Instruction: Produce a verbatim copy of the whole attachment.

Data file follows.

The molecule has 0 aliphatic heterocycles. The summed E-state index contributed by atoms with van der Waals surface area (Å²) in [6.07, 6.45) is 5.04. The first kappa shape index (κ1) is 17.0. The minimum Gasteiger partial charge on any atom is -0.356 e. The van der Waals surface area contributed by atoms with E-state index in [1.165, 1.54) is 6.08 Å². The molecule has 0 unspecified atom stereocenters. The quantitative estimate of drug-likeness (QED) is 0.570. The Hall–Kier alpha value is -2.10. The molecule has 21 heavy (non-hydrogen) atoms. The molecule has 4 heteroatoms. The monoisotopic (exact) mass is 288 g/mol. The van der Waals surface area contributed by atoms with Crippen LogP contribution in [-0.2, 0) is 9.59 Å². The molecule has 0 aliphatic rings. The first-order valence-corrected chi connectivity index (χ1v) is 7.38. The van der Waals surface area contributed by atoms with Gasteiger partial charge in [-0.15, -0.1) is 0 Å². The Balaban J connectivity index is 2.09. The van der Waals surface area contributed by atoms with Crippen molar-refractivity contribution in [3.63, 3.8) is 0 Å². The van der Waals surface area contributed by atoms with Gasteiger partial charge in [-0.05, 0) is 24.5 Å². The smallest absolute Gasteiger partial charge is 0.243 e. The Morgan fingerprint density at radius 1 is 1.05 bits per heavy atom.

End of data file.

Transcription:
The molecule has 0 aliphatic heterocycles. The summed E-state index contributed by atoms with van der Waals surface area (Å²) in [6.07, 6.45) is 5.04. The first kappa shape index (κ1) is 17.0. The minimum Gasteiger partial charge on any atom is -0.356 e. The van der Waals surface area contributed by atoms with E-state index in [1.165, 1.54) is 6.08 Å². The molecule has 0 unspecified atom stereocenters. The quantitative estimate of drug-likeness (QED) is 0.570. The Hall–Kier alpha value is -2.10. The molecule has 21 heavy (non-hydrogen) atoms. The molecule has 4 heteroatoms. The monoisotopic (exact) mass is 288 g/mol. The van der Waals surface area contributed by atoms with Crippen LogP contribution in [-0.2, 0) is 9.59 Å². The molecule has 0 aliphatic rings. The first-order valence-corrected chi connectivity index (χ1v) is 7.38. The van der Waals surface area contributed by atoms with Gasteiger partial charge in [-0.15, -0.1) is 0 Å². The Balaban J connectivity index is 2.09. The van der Waals surface area contributed by atoms with Crippen molar-refractivity contribution in [3.63, 3.8) is 0 Å². The van der Waals surface area contributed by atoms with Gasteiger partial charge in [-0.05, 0) is 24.5 Å². The smallest absolute Gasteiger partial charge is 0.243 e. The Morgan fingerprint density at radius 1 is 1.05 bits per heavy atom.